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A Study in Scarlet by Sir Arthur Conan Doyle

A Study in Scarlet (1887)

by Sir Arthur Conan Doyle

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3,5461551,492 (3.84)1 / 308
Title:A Study in Scarlet
Authors:Sir Arthur Conan Doyle
Collections:Your library, Owned, eBooks
Tags:eBook, fiction, 2012, Kindle Store, from Sherlock Holmes Illustrated and Complete

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A Study in Scarlet by Sir Arthur Conan Doyle (1887)

  1. 50
    The Hound of the Baskervilles by Sir Arthur Conan Doyle (haraldo)
  2. 30
    The Sign of the Four by Arthur Conan Doyle (haraldo)
  3. 20
    The Valley of Fear by Sir Arthur Conan Doyle (haraldo)
  4. 20
    Riders of the Purple Sage by Zane Grey (TineOliver)
    TineOliver: Both books deal with views on Mormonism by outsiders at the beginning of the 20th Century. This recommendation is only for those who are interested in this aspect as the novels cover different genres.

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English (139)  Spanish (6)  French (3)  Swedish (1)  German (1)  Dutch (1)  Greek (1)  Italian (1)  All languages (153)
Showing 1-5 of 139 (next | show all)
I liked "The Lost World" so much that I wanted to find another Doyle audio book.

There were lots of collections of short stories on Sherlock Holmes, but this seemed like the only long complete tail.

It was long. I would have been happy if ended at about the end of the first half and they just told us how he determined the killer.

Instead they started this whole other story about Mormons in the U.S. It was so different that I honestly didn't realize it was the same book. I thought it was some kind of "bonus feature" or something on the MP3 CD Disk. At the end of the second half they tied it all together, I won't spoil the ending, but part of me wishes someone had. ( )
  fulner | Nov 24, 2014 |
The two are polar opposites, but make for a great team. The book was definitely not what I was expecting though. Its broken down into two parts. Part one was the mysterious death and Holmes’ reveal of the murderer. Part two provided the back story to the murder. That part was very confusing, long-winded and bizarre. Particularly its depiction of Mormonism at its worst with power-hungry elders. Told through Watson’s point of view, we never really pick up or know what clues lead Sherlock to his great deductions.

Read more at: http://thenovelworld.com/2014/10/27/book-review-a-study-in-scarlet-by-sir-arthur... ( )
  TheNovelWorld | Oct 27, 2014 |
First Sherlock Holmes novel. OK, but kind of hard to see in retrospect what the big deal was about. Holmes is just so unlikable. Gives history of how he and Watson got together though. Interesting but more in an historical sense than how it may stand on its own. ( )
  AliceAnna | Oct 22, 2014 |
Before reading this, my first reading of the Arthur Conan Doyle originals, my first encounter with Sherlock Holmes was CSI's Who Shot Sherlock episode. Since then I've enjoyed the likes of Mr. Patrick Jane of The Mentalist, Benedict Cumberbatch's Sherlock (BBC) and Johnny Lee Miller's Elementary. I'd also argue there's a bit of Holmes in Sheldon of The Big Bang Theory as well. Those adaptations far surpassed the original. Sherlock in particular, provides the closest modern interpretation of the original text and was far more enjoyable.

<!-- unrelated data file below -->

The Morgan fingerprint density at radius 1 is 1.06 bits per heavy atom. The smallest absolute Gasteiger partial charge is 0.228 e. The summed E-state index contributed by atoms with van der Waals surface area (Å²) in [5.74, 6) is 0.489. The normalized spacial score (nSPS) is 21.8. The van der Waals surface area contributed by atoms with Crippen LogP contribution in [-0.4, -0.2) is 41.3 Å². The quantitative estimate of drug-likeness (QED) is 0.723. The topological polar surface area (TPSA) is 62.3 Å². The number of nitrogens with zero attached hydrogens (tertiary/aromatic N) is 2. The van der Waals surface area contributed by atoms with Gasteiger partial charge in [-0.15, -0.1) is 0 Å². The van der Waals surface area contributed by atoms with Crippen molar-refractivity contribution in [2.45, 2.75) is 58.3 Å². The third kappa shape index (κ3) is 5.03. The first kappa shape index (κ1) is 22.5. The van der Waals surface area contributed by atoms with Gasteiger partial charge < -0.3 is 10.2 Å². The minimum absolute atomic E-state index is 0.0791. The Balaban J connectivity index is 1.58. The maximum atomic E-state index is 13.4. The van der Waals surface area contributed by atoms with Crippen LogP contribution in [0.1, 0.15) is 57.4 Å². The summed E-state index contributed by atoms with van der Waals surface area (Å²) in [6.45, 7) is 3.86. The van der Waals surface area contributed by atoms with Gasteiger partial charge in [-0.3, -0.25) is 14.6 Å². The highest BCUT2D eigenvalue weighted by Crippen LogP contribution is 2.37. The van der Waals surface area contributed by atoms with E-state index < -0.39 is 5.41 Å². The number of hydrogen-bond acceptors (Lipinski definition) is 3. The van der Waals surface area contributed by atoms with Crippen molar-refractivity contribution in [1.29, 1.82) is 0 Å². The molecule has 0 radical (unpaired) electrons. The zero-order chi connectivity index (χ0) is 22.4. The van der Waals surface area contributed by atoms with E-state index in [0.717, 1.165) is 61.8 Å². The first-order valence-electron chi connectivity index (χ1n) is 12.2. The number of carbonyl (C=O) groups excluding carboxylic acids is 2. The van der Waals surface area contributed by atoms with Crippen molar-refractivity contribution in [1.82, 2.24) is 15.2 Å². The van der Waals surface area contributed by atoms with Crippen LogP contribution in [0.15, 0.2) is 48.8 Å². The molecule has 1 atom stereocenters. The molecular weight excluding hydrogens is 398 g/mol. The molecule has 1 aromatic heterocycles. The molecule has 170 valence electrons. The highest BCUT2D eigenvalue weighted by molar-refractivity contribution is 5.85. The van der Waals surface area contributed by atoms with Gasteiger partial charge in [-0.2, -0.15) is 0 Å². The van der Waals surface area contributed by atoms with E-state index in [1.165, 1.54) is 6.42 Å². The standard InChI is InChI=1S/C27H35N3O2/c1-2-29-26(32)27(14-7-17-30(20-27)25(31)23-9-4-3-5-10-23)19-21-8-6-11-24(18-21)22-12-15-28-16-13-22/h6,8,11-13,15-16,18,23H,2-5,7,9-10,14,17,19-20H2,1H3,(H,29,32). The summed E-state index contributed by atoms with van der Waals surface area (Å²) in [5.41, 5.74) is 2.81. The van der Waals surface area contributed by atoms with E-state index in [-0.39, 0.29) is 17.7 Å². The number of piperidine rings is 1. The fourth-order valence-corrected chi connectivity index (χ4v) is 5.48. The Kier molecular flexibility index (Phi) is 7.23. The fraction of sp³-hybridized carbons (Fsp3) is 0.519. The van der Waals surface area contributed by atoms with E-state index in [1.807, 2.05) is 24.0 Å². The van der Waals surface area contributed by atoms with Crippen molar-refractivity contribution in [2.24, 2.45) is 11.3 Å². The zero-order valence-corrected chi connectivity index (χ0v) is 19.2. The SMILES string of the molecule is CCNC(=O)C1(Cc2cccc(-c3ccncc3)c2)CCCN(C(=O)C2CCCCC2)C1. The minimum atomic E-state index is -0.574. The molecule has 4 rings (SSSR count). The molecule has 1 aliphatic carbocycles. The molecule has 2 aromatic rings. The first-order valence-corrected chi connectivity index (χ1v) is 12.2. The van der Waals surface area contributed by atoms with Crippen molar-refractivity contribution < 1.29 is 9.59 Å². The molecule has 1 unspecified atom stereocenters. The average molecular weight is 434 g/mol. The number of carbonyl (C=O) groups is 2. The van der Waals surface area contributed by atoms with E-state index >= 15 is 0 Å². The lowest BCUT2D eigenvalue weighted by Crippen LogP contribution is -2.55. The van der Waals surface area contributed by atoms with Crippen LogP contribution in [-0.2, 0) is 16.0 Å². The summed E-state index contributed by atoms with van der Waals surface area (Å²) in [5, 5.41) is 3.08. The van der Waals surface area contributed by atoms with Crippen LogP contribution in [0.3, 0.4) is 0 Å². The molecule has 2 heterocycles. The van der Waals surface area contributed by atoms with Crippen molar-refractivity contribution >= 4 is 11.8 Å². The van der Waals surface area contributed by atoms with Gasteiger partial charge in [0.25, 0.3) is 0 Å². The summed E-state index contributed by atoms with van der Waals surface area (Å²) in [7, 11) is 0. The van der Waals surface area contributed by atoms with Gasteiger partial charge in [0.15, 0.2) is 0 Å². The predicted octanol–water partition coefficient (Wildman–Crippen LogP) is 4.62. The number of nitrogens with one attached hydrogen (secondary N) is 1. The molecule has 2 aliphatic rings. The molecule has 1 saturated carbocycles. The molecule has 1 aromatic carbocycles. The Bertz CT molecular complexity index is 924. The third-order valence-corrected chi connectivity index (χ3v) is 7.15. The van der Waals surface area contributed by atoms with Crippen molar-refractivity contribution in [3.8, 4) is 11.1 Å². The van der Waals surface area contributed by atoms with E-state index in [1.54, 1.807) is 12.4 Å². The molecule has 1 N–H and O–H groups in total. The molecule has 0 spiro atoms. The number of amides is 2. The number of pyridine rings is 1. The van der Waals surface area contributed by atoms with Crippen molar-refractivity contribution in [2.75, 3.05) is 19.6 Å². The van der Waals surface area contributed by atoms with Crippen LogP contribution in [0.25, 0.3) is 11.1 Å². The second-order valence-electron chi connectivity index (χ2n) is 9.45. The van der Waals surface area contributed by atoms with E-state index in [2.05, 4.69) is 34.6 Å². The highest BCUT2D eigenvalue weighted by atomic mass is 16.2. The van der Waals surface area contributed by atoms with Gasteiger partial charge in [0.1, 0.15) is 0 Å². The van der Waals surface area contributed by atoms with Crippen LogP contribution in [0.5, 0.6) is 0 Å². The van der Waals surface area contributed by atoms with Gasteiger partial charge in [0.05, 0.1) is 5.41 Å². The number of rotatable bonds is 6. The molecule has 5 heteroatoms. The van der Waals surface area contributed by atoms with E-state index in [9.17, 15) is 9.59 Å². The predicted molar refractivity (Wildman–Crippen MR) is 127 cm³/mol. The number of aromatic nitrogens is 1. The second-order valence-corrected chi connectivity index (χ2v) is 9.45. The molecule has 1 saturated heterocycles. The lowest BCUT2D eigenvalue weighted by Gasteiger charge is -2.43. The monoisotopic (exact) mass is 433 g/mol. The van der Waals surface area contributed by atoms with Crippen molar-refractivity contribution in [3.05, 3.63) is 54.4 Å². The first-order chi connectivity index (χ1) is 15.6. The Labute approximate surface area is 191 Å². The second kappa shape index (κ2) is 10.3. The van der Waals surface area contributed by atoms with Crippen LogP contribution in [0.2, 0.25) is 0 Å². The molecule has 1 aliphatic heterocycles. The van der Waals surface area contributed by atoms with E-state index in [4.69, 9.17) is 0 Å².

There's no question: Holmes is an arrogant ass, but where current interpretations have differed and improved is by providing other sympathetic characters and a sense of adventure and fun to balance out the insufferable Holmes' ego. Without those here, I was tempted to reach into the book and throttle Mr. I'm Better Than Everyone Else.

Part I managed to hold my attention, the beginning of which was very intriguing, but Part II saw me confused by the change of scenery and characters, and felt overly long for the information it was conveying. The portrayal of Mormonism left me uncomfortable. Since I'm not very familiar with their way of life I'm unable to comment on it's veracity here, though my gut says it's an unfavourable, extremist and sensational portrayal you might come across in the media when detailing a crime(s) in those communities, similar to those described in The Chosen One.

Another complaint I have applies to the plot itself. I've become accustomed to playing along in solving the mystery alongside the investigators while reading or watching crime and I was unable to do this here. Sherlock alone spots clues and keeps them all to himself until his big reveal -that's the one major downside to reading Watson's POV.

Despite finding [b:A Study in Scarlet|102868|A Study in Scarlet (Sherlock Holmes, #1)|Arthur Conan Doyle|http://d.gr-assets.com/books/1348362236s/102868.jpg|1997473] a disappointing venture, I think I'll continue to read more of the originals hoping Sir [a:Arthur Conan Doyle|2448|Arthur Conan Doyle|http://d.gr-assets.com/authors/1289836561p2/2448.jpg]'s supposed talent developed into providing a more engaging read.

*Read as part of [b:The Complete Sherlock Holmes|16566323|The Complete Sherlock Holmes|Arthur Conan Doyle|http://d.gr-assets.com/books/1355399574s/16566323.jpg|7492217], here. ( )
  Cynical_Ames | Sep 23, 2014 |
I finished this book in pretty much one sitting, both to try to take advantage of my spring break to catch up on the 50 book challenge and to finish reading one of the many books lent to me by my sister in order to fill a box that I will be sending to her shortly. Though I didn't expect to finish it quite so quickly. I was instantly transported back to the days of watching Sherlock Holmes on PBS with my father and said sister. When is that series going to come out on DVD? ::sigh:: Anyway, the book was completely absorbing, though I have to wonder if early Mormon history was as bloodthirsty as dear Sir Arthur makes it out to me. But I won't say anything else so as not to spoil the ending. ( )